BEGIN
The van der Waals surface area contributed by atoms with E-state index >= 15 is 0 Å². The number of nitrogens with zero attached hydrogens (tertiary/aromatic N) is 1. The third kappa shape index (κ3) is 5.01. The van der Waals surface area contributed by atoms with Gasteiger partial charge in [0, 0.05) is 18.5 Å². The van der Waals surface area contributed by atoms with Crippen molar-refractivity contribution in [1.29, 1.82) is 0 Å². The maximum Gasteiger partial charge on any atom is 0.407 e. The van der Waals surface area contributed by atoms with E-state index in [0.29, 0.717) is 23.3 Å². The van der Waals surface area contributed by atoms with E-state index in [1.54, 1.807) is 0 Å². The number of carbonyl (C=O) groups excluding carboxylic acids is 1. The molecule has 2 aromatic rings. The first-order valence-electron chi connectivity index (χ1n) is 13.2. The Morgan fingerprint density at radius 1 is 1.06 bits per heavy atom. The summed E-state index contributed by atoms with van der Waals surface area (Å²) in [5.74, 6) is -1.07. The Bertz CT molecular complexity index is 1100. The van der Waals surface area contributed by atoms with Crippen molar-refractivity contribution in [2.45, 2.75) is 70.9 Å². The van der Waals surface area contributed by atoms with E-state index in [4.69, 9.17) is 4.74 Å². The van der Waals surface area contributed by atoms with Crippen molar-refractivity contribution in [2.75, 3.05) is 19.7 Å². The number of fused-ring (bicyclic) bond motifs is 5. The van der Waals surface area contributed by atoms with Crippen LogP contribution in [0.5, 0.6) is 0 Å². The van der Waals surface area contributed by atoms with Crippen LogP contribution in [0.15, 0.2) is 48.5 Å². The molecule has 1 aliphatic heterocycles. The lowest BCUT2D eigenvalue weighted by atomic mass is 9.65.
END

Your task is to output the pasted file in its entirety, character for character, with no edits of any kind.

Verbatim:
The van der Waals surface area contributed by atoms with E-state index >= 15 is 0 Å². The number of nitrogens with zero attached hydrogens (tertiary/aromatic N) is 1. The third kappa shape index (κ3) is 5.01. The van der Waals surface area contributed by atoms with Gasteiger partial charge in [0, 0.05) is 18.5 Å². The van der Waals surface area contributed by atoms with Crippen molar-refractivity contribution in [1.29, 1.82) is 0 Å². The maximum Gasteiger partial charge on any atom is 0.407 e. The van der Waals surface area contributed by atoms with E-state index in [0.29, 0.717) is 23.3 Å². The van der Waals surface area contributed by atoms with E-state index in [1.54, 1.807) is 0 Å². The number of carbonyl (C=O) groups excluding carboxylic acids is 1. The molecule has 2 aromatic rings. The first-order valence-electron chi connectivity index (χ1n) is 13.2. The Morgan fingerprint density at radius 1 is 1.06 bits per heavy atom. The summed E-state index contributed by atoms with van der Waals surface area (Å²) in [5.74, 6) is -1.07. The Bertz CT molecular complexity index is 1100. The van der Waals surface area contributed by atoms with Crippen molar-refractivity contribution in [2.45, 2.75) is 70.9 Å². The van der Waals surface area contributed by atoms with E-state index in [4.69, 9.17) is 4.74 Å². The van der Waals surface area contributed by atoms with Crippen molar-refractivity contribution in [2.75, 3.05) is 19.7 Å². The number of fused-ring (bicyclic) bond motifs is 5. The van der Waals surface area contributed by atoms with Crippen LogP contribution in [0.5, 0.6) is 0 Å². The van der Waals surface area contributed by atoms with Crippen LogP contribution in [0.15, 0.2) is 48.5 Å². The molecule has 1 aliphatic heterocycles. The lowest BCUT2D eigenvalue weighted by atomic mass is 9.65.